trolley in supermarket aisle

A 2021 survey revealed a quarter of disabled people said changing layouts is an issue for them

One of the banes of my life as a disabled shopper is the long-standing supermarket practice of constantly moving products from shelf to shelf. Yes, I’m talking about resetting.

I’m a 63-year-old man who’s had multiple sclerosis (MS) for 30 years and who now has major walking problems. I can spend just 15 minutes standing. At my local supermarket I use my trolley as a sort of mobile Zimmer frame, effectively carrying me as well as my shopping.

To make my shopping trips as short as possible I make a list arranged in the order the goods are normally located, hoping to move from aisle to aisle ticking off each item as I put it in my trolley.

This is where resetting causes me problems. Products have been moved and aren’t where I expect them to be. To make matters worse I have to work out where the reset products have been placed, something that adds extra time to my shopping trip, often pushing me beyond the 15 minutes I can comfortably stand.

Tom Marsland, consumer affairs manager at disability equality charity Scope, says research shows I’m not alone, and that resetting is a problem for many other disabled shoppers: “A 2021 survey revealed a quarter of disabled people said changing layouts is an issue for them,” he says. “It makes shopping even tougher than it needs to be and could lead to exhaustion or confusion navigating the new aisle layout.”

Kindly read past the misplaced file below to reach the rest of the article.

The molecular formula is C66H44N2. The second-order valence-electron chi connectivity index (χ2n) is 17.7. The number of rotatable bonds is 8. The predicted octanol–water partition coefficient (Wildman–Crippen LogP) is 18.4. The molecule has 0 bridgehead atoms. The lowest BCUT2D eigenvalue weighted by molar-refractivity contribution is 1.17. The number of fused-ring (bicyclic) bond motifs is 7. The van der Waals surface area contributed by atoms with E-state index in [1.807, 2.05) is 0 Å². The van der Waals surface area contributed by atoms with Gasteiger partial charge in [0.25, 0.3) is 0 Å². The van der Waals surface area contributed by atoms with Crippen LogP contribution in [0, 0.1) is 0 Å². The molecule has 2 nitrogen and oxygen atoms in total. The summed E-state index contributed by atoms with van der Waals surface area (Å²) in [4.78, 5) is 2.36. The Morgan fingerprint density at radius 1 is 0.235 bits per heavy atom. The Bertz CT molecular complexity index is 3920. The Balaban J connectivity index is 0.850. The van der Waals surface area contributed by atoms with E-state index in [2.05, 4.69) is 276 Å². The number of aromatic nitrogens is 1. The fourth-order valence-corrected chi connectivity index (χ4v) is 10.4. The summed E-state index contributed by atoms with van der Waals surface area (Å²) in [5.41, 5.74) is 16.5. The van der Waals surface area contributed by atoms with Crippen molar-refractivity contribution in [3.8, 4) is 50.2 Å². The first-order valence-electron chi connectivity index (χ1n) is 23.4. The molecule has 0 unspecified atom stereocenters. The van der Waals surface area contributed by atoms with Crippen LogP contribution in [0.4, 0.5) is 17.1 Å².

Diane Lightfoot, CEO of the Business Disability Forum, agrees. She says: “For some disabled customers, having to navigate changing store layouts and resetting of products can be distressing. Knowing the location of the items you regularly shop for makes it possible for people to shop independently.”

I have often been asked why I don’t use online shopping. I suppose the reason is I want to have the chance to shop like everyone else, to be able to choose meat with a long use-by date and select the nicest-looking fruit & veg. I also know from personal experience disability is an isolating experience and my short shopping trips are an opportunity to get out of the house and feel like I am still part of a world that I increasingly only engage with by looking out of my window at it.

I know many supermarkets have initiatives like assisted shops or autism hours and I support these, though I find they rather miss the point. I don’t want a “special shop” I just want a shop layout where I can independently, comfortably and predictably do my shopping – just like non-disabled shoppers do.

There are an estimated 14 million disabled people like me in the UK, and given that resetting is a problem that affects a quarter of us, there are more than three million disabled shoppers disadvantaged by resetting. Yes, supermarkets could potentially lose custom as a result of this practice.

So, even if you dismiss my individual moan, the economic rationale for abandoning resetting would seem obvious, a point Lightfoot highlights: “Meeting the needs of disabled customers isn’t just about ‘doing the right thing’, it’s good for business too. All customers are less likely to buy a product if they can’t find it or reach it. Some customers will simply show their dissatisfaction by taking their custom elsewhere.”

Sometimes I am very tempted to take my custom elsewhere. The problem is I have yet to find a supermarket that doesn’t use resetting as a way of putting profits before people, or putting profits before disabled people to be more precise. Shame on you, supermarket owners.